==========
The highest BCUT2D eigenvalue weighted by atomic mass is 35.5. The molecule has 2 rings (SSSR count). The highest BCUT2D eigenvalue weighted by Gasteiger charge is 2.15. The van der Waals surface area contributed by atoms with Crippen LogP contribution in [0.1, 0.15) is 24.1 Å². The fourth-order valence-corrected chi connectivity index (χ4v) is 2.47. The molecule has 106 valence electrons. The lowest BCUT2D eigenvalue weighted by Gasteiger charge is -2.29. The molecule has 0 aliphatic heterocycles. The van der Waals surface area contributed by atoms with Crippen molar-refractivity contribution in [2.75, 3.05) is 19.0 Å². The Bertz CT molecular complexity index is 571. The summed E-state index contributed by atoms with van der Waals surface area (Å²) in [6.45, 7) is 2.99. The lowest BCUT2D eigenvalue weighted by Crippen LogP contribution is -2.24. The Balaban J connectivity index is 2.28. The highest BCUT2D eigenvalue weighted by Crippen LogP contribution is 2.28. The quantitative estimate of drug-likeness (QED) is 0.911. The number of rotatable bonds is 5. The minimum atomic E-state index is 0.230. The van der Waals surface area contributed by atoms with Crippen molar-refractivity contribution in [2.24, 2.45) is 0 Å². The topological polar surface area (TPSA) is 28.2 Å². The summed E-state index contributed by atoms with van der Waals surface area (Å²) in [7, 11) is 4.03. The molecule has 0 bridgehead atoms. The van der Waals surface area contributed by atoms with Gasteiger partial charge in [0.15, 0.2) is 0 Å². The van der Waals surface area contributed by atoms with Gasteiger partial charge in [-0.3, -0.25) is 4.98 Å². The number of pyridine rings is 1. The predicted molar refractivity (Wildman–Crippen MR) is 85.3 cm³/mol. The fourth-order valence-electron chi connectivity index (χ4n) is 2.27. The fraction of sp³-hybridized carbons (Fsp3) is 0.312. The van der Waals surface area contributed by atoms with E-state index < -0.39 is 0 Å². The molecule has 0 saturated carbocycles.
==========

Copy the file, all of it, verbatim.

The highest BCUT2D eigenvalue weighted by atomic mass is 35.5. The molecule has 2 rings (SSSR count). The highest BCUT2D eigenvalue weighted by Gasteiger charge is 2.15. The van der Waals surface area contributed by atoms with Crippen LogP contribution in [0.1, 0.15) is 24.1 Å². The fourth-order valence-corrected chi connectivity index (χ4v) is 2.47. The molecule has 106 valence electrons. The lowest BCUT2D eigenvalue weighted by Gasteiger charge is -2.29. The molecule has 0 aliphatic heterocycles. The van der Waals surface area contributed by atoms with Crippen molar-refractivity contribution in [2.75, 3.05) is 19.0 Å². The Bertz CT molecular complexity index is 571. The summed E-state index contributed by atoms with van der Waals surface area (Å²) in [6.45, 7) is 2.99. The lowest BCUT2D eigenvalue weighted by Crippen LogP contribution is -2.24. The Balaban J connectivity index is 2.28. The highest BCUT2D eigenvalue weighted by Crippen LogP contribution is 2.28. The quantitative estimate of drug-likeness (QED) is 0.911. The number of rotatable bonds is 5. The minimum atomic E-state index is 0.230. The van der Waals surface area contributed by atoms with Crippen molar-refractivity contribution in [2.24, 2.45) is 0 Å². The topological polar surface area (TPSA) is 28.2 Å². The summed E-state index contributed by atoms with van der Waals surface area (Å²) in [7, 11) is 4.03. The molecule has 0 bridgehead atoms. The van der Waals surface area contributed by atoms with Gasteiger partial charge in [0.15, 0.2) is 0 Å². The van der Waals surface area contributed by atoms with Gasteiger partial charge in [-0.3, -0.25) is 4.98 Å². The number of pyridine rings is 1. The predicted molar refractivity (Wildman–Crippen MR) is 85.3 cm³/mol. The fourth-order valence-electron chi connectivity index (χ4n) is 2.27. The fraction of sp³-hybridized carbons (Fsp3) is 0.312. The van der Waals surface area contributed by atoms with E-state index < -0.39 is 0 Å². The molecule has 0 saturated carbocycles.